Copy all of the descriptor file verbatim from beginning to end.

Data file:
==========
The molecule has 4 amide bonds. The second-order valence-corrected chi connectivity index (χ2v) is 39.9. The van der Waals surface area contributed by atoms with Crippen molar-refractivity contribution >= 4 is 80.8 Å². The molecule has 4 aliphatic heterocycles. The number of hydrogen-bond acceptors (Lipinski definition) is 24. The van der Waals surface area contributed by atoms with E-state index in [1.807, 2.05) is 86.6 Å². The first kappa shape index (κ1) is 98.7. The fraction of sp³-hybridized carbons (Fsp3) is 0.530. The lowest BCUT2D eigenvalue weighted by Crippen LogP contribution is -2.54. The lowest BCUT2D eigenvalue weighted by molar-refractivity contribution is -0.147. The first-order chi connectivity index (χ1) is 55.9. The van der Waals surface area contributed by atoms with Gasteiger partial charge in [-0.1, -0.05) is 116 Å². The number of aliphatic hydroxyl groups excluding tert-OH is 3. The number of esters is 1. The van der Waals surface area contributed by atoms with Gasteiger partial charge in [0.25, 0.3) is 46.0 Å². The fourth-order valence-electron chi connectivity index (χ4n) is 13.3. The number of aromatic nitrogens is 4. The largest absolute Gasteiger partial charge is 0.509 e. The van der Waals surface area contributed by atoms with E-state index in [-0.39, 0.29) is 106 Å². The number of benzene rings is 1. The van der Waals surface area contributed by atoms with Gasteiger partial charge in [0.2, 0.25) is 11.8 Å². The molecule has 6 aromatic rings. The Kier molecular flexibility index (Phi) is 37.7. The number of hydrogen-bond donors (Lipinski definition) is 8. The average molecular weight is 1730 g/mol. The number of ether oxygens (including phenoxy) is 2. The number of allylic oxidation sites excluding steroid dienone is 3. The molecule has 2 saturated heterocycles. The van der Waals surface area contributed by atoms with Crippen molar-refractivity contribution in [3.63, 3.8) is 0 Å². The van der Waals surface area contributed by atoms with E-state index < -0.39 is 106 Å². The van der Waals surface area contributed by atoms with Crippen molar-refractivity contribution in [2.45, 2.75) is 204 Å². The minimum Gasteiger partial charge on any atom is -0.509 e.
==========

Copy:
The molecule has 4 amide bonds. The second-order valence-corrected chi connectivity index (χ2v) is 39.9. The van der Waals surface area contributed by atoms with Crippen molar-refractivity contribution >= 4 is 80.8 Å². The molecule has 4 aliphatic heterocycles. The number of hydrogen-bond acceptors (Lipinski definition) is 24. The van der Waals surface area contributed by atoms with E-state index in [1.807, 2.05) is 86.6 Å². The first kappa shape index (κ1) is 98.7. The fraction of sp³-hybridized carbons (Fsp3) is 0.530. The lowest BCUT2D eigenvalue weighted by Crippen LogP contribution is -2.54. The lowest BCUT2D eigenvalue weighted by molar-refractivity contribution is -0.147. The first-order chi connectivity index (χ1) is 55.9. The van der Waals surface area contributed by atoms with Gasteiger partial charge in [-0.1, -0.05) is 116 Å². The number of aliphatic hydroxyl groups excluding tert-OH is 3. The number of esters is 1. The van der Waals surface area contributed by atoms with Gasteiger partial charge in [0.25, 0.3) is 46.0 Å². The fourth-order valence-electron chi connectivity index (χ4n) is 13.3. The number of aromatic nitrogens is 4. The largest absolute Gasteiger partial charge is 0.509 e. The van der Waals surface area contributed by atoms with E-state index in [-0.39, 0.29) is 106 Å². The number of benzene rings is 1. The van der Waals surface area contributed by atoms with Gasteiger partial charge in [0.2, 0.25) is 11.8 Å². The molecule has 6 aromatic rings. The Kier molecular flexibility index (Phi) is 37.7. The number of hydrogen-bond donors (Lipinski definition) is 8. The average molecular weight is 1730 g/mol. The number of ether oxygens (including phenoxy) is 2. The number of allylic oxidation sites excluding steroid dienone is 3. The molecule has 2 saturated heterocycles. The van der Waals surface area contributed by atoms with Crippen molar-refractivity contribution in [3.63, 3.8) is 0 Å². The van der Waals surface area contributed by atoms with E-state index < -0.39 is 106 Å². The van der Waals surface area contributed by atoms with Crippen molar-refractivity contribution in [2.45, 2.75) is 204 Å². The minimum Gasteiger partial charge on any atom is -0.509 e.